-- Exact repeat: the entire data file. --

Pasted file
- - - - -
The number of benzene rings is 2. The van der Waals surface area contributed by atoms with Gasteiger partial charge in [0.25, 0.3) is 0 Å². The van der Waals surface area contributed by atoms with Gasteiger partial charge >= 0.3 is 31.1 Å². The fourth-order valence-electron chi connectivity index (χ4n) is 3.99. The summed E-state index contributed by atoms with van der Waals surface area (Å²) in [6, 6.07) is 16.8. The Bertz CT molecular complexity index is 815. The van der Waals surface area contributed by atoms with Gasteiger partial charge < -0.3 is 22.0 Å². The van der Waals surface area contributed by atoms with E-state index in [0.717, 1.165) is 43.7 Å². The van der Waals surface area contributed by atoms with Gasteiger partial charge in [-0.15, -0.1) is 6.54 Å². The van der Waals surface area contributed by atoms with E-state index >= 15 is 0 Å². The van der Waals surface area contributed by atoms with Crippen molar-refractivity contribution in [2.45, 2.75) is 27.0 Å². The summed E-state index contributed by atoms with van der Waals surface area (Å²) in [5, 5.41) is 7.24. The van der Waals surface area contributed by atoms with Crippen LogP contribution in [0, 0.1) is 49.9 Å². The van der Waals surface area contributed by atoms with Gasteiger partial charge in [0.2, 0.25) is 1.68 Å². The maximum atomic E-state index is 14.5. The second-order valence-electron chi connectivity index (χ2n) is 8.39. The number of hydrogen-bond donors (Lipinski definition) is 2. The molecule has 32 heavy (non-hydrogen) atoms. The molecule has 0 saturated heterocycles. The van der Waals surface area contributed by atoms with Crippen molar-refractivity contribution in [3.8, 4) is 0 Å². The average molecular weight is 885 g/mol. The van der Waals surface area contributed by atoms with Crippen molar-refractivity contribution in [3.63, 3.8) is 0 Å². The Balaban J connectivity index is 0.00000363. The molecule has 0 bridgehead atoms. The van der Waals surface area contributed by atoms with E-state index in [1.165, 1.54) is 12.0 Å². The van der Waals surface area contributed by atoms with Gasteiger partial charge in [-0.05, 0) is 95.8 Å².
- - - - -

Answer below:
The number of benzene rings is 2. The van der Waals surface area contributed by atoms with Gasteiger partial charge in [0.25, 0.3) is 0 Å². The van der Waals surface area contributed by atoms with Gasteiger partial charge >= 0.3 is 31.1 Å². The fourth-order valence-electron chi connectivity index (χ4n) is 3.99. The summed E-state index contributed by atoms with van der Waals surface area (Å²) in [6, 6.07) is 16.8. The Bertz CT molecular complexity index is 815. The van der Waals surface area contributed by atoms with Gasteiger partial charge < -0.3 is 22.0 Å². The van der Waals surface area contributed by atoms with E-state index in [0.717, 1.165) is 43.7 Å². The van der Waals surface area contributed by atoms with Gasteiger partial charge in [-0.15, -0.1) is 6.54 Å². The van der Waals surface area contributed by atoms with E-state index >= 15 is 0 Å². The van der Waals surface area contributed by atoms with Crippen molar-refractivity contribution in [2.45, 2.75) is 27.0 Å². The summed E-state index contributed by atoms with van der Waals surface area (Å²) in [5, 5.41) is 7.24. The van der Waals surface area contributed by atoms with Crippen LogP contribution in [0, 0.1) is 49.9 Å². The van der Waals surface area contributed by atoms with Gasteiger partial charge in [0.2, 0.25) is 1.68 Å². The maximum atomic E-state index is 14.5. The second-order valence-electron chi connectivity index (χ2n) is 8.39. The number of hydrogen-bond donors (Lipinski definition) is 2. The molecule has 32 heavy (non-hydrogen) atoms. The molecule has 0 saturated heterocycles. The van der Waals surface area contributed by atoms with Crippen molar-refractivity contribution in [3.8, 4) is 0 Å². The average molecular weight is 885 g/mol. The van der Waals surface area contributed by atoms with Crippen molar-refractivity contribution in [3.63, 3.8) is 0 Å². The Balaban J connectivity index is 0.00000363. The molecule has 0 bridgehead atoms. The van der Waals surface area contributed by atoms with E-state index in [1.165, 1.54) is 12.0 Å². The van der Waals surface area contributed by atoms with Gasteiger partial charge in [-0.05, 0) is 95.8 Å².